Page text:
Last week, the elementary schools in Attleboro, Massachusetts, gained a bit of notoriety for their decision to ban kids from playing tag (more specifically, any unsupervised “chase” game). They weren’t the first to do so, but headlines like “Tag, You’re Out!” are just too tempting for journalists to turn their backs on. And, let’s face it, the notion of tag being “outlawed” is the kind of “you’ve got to be kidding me” story that people will read.
The reason for the ban is simple: Recess is "a time when accidents can happen," was a quote attributed to Willett Elementary School Principal Gaylene Heppe, who approved the ban. Having had a dangerous encounter of my own on the school playground during sixth-grade recess (I still have the scars), I can attest to the veracity of the concern. Of course, no one really thinks this is about children’s safety. We all know – and, unfortunately, understand - that it’s about the lawsuits that such accidents will almost certainly engender.
The lunacy of our litigious society is hardly a new phenomenon, but it seems to me that we have entered a new phase. Where once we would have had some kid getting hurt playing tag, the school getting sued, and subsequently banning tag, now we have what is effectively a preemptive action. Like Pavlov’s dogs, as a society, we know what’s coming – and rather than wait for the worst to happen, we take preventive action. Now, there’s nothing wrong with that approach, of course. Properly focused, it’s productive, proactive – even prudent, if not just plain, old-fashioned common sense. But, in a time when the only limits to being sued are the imaginations of a creative litigator and a receptive judiciary, well, you wind up doing things like banning unsupervised tag.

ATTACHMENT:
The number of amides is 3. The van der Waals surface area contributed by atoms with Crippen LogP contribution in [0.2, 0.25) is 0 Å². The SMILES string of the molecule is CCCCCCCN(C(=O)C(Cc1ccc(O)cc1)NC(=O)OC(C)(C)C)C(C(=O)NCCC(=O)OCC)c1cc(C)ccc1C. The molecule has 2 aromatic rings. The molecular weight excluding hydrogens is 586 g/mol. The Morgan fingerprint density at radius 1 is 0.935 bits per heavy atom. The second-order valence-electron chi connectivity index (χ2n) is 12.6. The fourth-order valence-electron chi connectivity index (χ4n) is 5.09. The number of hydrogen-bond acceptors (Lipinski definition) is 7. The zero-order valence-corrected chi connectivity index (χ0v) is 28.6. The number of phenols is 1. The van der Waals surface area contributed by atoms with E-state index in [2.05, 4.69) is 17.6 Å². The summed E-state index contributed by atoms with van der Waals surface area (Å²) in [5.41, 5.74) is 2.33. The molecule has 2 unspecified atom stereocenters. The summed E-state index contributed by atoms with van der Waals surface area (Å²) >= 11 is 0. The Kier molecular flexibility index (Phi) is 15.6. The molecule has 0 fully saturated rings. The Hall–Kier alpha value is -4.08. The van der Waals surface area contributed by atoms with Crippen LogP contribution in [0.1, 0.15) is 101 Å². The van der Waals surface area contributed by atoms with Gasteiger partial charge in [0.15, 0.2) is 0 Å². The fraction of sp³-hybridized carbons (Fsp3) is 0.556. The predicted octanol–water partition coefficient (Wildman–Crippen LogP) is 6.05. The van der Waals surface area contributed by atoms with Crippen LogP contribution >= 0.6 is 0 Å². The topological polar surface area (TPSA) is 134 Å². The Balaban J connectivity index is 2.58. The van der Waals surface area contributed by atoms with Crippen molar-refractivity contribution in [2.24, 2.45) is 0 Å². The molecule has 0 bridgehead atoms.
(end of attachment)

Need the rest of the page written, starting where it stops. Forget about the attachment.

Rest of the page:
The mindset of retirement plan sponsors is not yet in that vein, so far as I am able to discern. In fact, in my experience, the fear of getting sued is perhaps the strongest consistent motivator of inertia in plan sponsor behaviors. Not that behavioral change is easy to accomplish – after all, when it comes to tough, complicated financial decisions with legal impact, plan sponsors are as inert as any participant.
Still, the fear of getting sued – or, as we tend to euphemistically refer to it, “fiduciary concerns” – remains one of the most frequently cited reasons for inaction. We tend to forgo offering investment advice to participants because we are afraid of getting sued, for instance – and we forestall implementing an investment policy statement – or taking a questionable fund off the menu – for much the same reason.
In fact, while fiduciary awareness is, IMHO, key to innovative, thoughtful plan designs, ironically, fiduciary concerns can be anathema to the same result. Fiduciary concerns are never all that far off a plan sponsor’s radar screen – but motivating good behaviors generally takes more than the fear of getting sued.
- Nevin Adams